The Towanda Area School District recently hosted a COVID-19 vaccination effort implemented by the Pennsylvania Emergency Management Agency and the Pennsylvania Association of Intermediate Units.

The vaccination event saw 525 teachers and staff members from around Bradford County receive a single-dose Johnson & Johnson vaccine.

Both the Sayre and Athens Area School Districts took part and were able to vaccinate all personnel willing and able to attend.

“All school employees that completed the survey and registered — even those on the wait list — were able to receive their vaccination,” said Athens Superintendent Craig Stage.

Stage went on to say that even personnel that were unable to attend the event in Towanda have been able to receive their vaccination through the school’s partnership with local pharmacies.

Both Stage and Sayre Superintendent Dr. Jill Daloisio spoke highly of the IU, Towanda staff, healthcare workers and other volunteers.

“For my employees and the contractors that went and were vaccinated, they couldn’t speak more highly about the process, the procedures, the smoothness that occurred,” Daloisio said.

Stage echoed that sentiment.

“They were phenomenal,” Stage said. “They did a great job.”

After reflecting on the days that followed the vaccination event, Stage also wanted to thank his own staff.

“We were able to get the vaccine on a Sunday and — knowing that there are potential for side effects — we were able to stay open for in-person instruction due to the dedication of our staff members.”

While the majority of employees from both schools are now vaccinated, COVID-related policies will mostly remain the same for the time being.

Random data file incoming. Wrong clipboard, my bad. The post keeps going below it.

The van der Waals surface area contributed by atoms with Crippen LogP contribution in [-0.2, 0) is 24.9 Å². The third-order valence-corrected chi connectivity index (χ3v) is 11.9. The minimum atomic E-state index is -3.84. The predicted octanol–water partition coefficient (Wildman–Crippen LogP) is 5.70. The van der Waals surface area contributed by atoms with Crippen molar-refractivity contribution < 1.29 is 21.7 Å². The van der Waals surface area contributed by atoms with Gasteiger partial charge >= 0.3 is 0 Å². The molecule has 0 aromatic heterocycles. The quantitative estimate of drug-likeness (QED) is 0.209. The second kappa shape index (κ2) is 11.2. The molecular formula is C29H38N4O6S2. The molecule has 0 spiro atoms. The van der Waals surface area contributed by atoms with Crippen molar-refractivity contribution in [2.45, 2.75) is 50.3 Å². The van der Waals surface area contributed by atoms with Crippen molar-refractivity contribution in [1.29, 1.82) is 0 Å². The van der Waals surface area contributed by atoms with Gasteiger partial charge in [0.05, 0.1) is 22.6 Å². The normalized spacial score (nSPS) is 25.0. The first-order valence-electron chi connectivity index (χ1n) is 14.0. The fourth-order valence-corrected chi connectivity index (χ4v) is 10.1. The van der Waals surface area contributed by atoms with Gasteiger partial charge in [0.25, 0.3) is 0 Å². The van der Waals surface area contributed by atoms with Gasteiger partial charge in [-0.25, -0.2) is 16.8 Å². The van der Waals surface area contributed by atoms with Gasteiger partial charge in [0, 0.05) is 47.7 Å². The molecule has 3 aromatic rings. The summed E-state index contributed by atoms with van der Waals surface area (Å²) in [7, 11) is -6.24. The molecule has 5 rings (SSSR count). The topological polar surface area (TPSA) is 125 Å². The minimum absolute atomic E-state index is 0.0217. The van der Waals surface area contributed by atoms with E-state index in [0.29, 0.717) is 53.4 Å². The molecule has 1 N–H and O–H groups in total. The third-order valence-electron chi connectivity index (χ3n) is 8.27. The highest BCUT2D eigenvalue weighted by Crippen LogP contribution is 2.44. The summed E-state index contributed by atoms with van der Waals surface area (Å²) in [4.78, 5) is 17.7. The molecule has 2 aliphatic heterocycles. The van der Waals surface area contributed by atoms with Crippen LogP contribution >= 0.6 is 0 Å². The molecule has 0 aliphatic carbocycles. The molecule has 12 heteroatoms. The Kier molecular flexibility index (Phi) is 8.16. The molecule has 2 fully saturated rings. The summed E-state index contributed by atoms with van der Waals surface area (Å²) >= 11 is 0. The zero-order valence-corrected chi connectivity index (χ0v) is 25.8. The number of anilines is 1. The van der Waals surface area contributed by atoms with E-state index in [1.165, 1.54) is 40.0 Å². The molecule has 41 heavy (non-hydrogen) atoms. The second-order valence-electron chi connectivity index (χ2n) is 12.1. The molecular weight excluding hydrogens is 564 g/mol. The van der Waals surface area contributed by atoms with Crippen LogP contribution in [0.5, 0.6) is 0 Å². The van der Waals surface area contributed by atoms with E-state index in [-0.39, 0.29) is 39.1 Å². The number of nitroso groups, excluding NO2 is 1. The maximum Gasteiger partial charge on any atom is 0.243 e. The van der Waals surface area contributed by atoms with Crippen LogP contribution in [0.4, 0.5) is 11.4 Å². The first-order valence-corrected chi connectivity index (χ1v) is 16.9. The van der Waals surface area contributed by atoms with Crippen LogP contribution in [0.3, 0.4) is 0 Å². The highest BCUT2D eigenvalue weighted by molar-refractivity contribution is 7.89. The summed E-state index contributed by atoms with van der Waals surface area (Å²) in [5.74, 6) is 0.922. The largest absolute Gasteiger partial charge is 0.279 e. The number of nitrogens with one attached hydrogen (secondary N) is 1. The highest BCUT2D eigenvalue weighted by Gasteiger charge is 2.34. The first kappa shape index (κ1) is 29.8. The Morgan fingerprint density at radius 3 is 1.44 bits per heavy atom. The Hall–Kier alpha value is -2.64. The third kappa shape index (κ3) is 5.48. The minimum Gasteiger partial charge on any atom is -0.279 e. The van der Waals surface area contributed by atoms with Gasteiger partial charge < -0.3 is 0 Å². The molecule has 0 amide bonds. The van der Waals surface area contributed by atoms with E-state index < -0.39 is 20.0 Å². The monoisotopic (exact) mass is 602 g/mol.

“We’re still gonna adhere to wearing face coverings, practice social distancing, cleaning of our facilities, washing of hands, and dealing with COVID positive cases in our building in the same manner we always have,” said Stage.

“We haven’t changed any of our protocols or guidelines,” echoed Daloisio. “We continue to read and listen to the Pennsylvania Department of Heath, Pennsylvania Department of Education, and the governor’s office.”

However, Stage added that the vaccinations add “some peace of mind, another layer of protection and safety for school employees. It allows them to feel less nervous about working closely with students and other staff members.”

Both superintendents are excited and hopeful for the long-term outcome of the vaccine.

“It potentially helps us bring the numbers of COVID cases down low enough that we can return to some similar ways of instruction and having a normal school day,” said Stage.

“Each person that gets vaccinated provides that next healthy step closer to the end of this,” Daloisio added.

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